It's a unique feature, one that makes the prospect of using an iPhone 6 Plus over a competing Android device or one of Apple's smaller iPhones slightly more enticing. Admittedly, it's only one app, but one of a growing number, and it serves to highlight one of the advantages of Apple's larger phone.
More to do in landscape mode
The updated Twitter app brings landscape view to the iPhone 6 Plus. Flipping their handset sideways opens up a dual-pane mode that allows iPhone 6 Plus owners to take in more information. Like Twitter's iPad app, iPhone 6 Plus owners can now compose a direct message on the right side of screen, for example, while simultaneously viewing their other message threads on the left. It's a slight tweak, but it does make using the app just a bit better.
Twitter isn't the first developer to take advantage of the iPhone 6 Plus' larger screen. Many of Apple's included iPhone apps -- Mail, Safari, Calendar, among others -- support landscape view, as do several third party apps, including CNN, Asphalt 8, and American Airlines. The standard iPhone 6, and older, smaller iPhones, don't support landscape view.
For Apple's Android rivals, the situation is a bit more complex. Android developers can, if they choose, build in support for a variety of different user interfaces based on screen size. But in practice, few do. I tested the Twitter for Android app on Samsung's (NASDAQOTH:SSNLF) Galaxy S6 and Galaxy Note 4 -- they appeared identical.
Android phablets have other selling points. Samsung's Galaxy Note 4 and upcoming Galaxy Note 5 offer true multi-tasking -- the ability to run two apps simultaneously -- something the iPhone 6 Plus lacks. But despite pioneering the category, there aren't many phablet-optimized Android apps.
This isn't surprising. In general, Android apps are known to be worse than their iOS counterparts, launching later and lacking features. In fact, the number of Android apps optimized for tablets (let alone phablets) is relatively small. Twitter released an app for Android tablets in the fall of 2013, but it came three years after the debut of Twitter for iPad. Android remains the most popular mobile operating system in the world, so the current app situation is far from devastating, but it's one area where the Apple's ecosystem continues to lead.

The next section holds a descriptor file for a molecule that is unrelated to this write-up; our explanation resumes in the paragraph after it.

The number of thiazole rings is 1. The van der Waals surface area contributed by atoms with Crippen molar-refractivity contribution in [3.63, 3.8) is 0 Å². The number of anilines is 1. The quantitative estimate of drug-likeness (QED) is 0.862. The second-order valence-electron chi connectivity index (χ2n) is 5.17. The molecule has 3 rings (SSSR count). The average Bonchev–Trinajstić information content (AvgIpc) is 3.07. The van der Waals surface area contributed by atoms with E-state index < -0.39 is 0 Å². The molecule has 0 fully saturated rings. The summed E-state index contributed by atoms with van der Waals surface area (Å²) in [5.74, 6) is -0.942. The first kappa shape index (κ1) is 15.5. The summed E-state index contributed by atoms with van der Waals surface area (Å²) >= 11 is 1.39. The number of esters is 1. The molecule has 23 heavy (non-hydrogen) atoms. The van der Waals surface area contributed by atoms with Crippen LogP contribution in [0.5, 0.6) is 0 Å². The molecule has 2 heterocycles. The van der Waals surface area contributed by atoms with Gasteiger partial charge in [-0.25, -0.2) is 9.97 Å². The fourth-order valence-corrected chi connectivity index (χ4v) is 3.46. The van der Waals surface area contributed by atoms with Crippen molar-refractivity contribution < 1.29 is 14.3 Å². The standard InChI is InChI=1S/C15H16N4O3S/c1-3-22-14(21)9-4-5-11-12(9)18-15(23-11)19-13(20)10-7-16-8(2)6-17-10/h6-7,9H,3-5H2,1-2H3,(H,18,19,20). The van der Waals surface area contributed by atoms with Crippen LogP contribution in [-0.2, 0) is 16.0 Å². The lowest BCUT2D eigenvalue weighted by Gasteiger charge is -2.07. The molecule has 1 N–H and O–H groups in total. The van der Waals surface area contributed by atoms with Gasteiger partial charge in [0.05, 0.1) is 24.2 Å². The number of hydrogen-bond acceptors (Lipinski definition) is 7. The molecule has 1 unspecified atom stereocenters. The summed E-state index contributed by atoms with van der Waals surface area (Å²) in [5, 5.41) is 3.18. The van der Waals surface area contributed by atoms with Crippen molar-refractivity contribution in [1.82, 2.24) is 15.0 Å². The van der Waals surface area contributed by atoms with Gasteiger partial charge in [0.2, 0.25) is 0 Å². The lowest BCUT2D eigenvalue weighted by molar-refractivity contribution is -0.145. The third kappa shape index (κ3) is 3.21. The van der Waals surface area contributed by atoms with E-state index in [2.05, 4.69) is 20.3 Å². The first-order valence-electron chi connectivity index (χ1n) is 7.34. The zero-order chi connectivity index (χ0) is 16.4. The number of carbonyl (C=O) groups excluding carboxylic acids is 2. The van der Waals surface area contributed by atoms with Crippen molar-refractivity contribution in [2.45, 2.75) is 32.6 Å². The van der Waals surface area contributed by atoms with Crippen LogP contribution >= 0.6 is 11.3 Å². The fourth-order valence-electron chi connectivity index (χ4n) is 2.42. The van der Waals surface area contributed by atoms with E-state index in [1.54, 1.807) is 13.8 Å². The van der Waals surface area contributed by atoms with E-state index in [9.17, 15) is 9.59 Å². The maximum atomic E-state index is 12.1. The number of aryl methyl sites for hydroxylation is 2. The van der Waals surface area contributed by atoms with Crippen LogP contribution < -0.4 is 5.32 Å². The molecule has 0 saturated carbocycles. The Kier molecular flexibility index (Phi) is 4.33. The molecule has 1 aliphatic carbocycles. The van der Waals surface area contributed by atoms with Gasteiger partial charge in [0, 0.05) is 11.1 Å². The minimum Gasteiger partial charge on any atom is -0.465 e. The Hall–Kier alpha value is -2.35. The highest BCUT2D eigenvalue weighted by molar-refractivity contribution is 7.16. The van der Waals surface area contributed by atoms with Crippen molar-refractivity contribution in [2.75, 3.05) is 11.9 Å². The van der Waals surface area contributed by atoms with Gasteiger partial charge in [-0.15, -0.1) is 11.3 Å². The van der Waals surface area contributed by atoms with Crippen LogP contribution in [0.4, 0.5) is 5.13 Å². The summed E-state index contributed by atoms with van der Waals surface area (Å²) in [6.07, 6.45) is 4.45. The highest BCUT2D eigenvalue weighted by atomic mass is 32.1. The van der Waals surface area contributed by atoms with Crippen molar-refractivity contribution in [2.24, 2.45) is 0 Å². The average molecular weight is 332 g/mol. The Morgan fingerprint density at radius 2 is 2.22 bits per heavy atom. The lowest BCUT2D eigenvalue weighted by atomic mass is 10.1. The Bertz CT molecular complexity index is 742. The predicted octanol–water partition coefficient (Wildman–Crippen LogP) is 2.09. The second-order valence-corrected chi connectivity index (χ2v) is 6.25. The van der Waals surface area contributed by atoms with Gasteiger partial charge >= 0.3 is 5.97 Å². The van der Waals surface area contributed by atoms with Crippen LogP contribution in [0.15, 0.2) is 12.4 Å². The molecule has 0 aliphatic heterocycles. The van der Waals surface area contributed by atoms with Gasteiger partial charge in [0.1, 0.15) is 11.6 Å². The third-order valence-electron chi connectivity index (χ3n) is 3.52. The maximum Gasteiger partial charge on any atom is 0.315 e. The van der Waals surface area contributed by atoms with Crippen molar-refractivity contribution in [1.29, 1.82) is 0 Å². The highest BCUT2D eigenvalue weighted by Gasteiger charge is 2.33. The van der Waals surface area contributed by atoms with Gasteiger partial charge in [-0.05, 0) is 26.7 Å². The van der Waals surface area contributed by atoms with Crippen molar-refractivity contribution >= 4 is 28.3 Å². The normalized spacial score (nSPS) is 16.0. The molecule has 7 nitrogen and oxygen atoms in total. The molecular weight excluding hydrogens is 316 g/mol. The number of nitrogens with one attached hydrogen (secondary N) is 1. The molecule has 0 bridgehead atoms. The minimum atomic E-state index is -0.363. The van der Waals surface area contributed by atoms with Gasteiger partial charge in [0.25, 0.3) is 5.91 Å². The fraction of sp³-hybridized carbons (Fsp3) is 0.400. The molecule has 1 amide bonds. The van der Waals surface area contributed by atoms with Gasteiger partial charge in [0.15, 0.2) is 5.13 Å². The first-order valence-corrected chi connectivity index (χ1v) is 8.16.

A hidden selling point?
The biggest selling point of the iPhone 6 Plus is, literally, its size. Even without landscape mode, the larger screen is useful in all manner of situations -- from simply browsing the Internet to typing out an email. But as more third party developers take advantage of it, the ability to run apps in a unique format becomes an increasingly compelling secondary feature, one that may entice more users to switch to Apple's larger iPhone over time.
As it stands, the standard iPhone 6 is more popular than the iPhone 6 Plus. Apple has not released an exact breakdown, but analysts peg the ratio at around 3 to 1. It would be beneficial to Apple, and its shareholders, to drive more iPhone 6 Plus sales. Last year, Morgan Stanley estimated that the iPhone 6 Plus was roughly $41 more expensive to sell than the standard iPhone 6, but Apple charges consumers a $100 premium.
It will take time -- Twitter's update comes almost a full year after the iPhone 6 Plus' debut -- but a vibrant app ecosystem could help drive more sales of the larger iPhone.